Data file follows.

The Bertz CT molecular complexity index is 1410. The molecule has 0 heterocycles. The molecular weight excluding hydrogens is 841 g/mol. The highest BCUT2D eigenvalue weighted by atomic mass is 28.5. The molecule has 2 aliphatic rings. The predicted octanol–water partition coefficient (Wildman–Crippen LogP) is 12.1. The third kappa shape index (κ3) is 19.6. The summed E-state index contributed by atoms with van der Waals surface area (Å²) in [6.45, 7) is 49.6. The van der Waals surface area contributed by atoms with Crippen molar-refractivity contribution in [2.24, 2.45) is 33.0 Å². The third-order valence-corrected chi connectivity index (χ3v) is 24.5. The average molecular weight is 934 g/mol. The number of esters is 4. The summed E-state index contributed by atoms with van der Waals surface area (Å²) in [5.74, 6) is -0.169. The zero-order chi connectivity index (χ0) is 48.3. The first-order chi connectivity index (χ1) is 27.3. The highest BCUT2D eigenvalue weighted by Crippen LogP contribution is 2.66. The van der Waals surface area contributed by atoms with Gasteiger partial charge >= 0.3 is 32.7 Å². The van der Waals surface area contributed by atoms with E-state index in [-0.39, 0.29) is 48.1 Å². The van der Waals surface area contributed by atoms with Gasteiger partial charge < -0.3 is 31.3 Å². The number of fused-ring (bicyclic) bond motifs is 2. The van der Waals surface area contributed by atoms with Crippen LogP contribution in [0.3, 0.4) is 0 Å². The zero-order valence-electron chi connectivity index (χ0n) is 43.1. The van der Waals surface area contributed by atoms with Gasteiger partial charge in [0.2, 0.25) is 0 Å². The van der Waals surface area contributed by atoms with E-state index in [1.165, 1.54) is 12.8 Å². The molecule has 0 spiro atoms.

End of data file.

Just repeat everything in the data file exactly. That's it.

The Bertz CT molecular complexity index is 1410. The molecule has 0 heterocycles. The molecular weight excluding hydrogens is 841 g/mol. The highest BCUT2D eigenvalue weighted by atomic mass is 28.5. The molecule has 2 aliphatic rings. The predicted octanol–water partition coefficient (Wildman–Crippen LogP) is 12.1. The third kappa shape index (κ3) is 19.6. The summed E-state index contributed by atoms with van der Waals surface area (Å²) in [6.45, 7) is 49.6. The van der Waals surface area contributed by atoms with Crippen molar-refractivity contribution in [2.24, 2.45) is 33.0 Å². The third-order valence-corrected chi connectivity index (χ3v) is 24.5. The average molecular weight is 934 g/mol. The number of esters is 4. The summed E-state index contributed by atoms with van der Waals surface area (Å²) in [5.74, 6) is -0.169. The zero-order chi connectivity index (χ0) is 48.3. The first-order chi connectivity index (χ1) is 27.3. The highest BCUT2D eigenvalue weighted by Crippen LogP contribution is 2.66. The van der Waals surface area contributed by atoms with Gasteiger partial charge >= 0.3 is 32.7 Å². The van der Waals surface area contributed by atoms with E-state index in [-0.39, 0.29) is 48.1 Å². The van der Waals surface area contributed by atoms with Gasteiger partial charge < -0.3 is 31.3 Å². The number of fused-ring (bicyclic) bond motifs is 2. The van der Waals surface area contributed by atoms with Crippen LogP contribution in [0.3, 0.4) is 0 Å². The zero-order valence-electron chi connectivity index (χ0n) is 43.1. The van der Waals surface area contributed by atoms with Gasteiger partial charge in [0.2, 0.25) is 0 Å². The van der Waals surface area contributed by atoms with E-state index in [1.165, 1.54) is 12.8 Å². The molecule has 0 spiro atoms.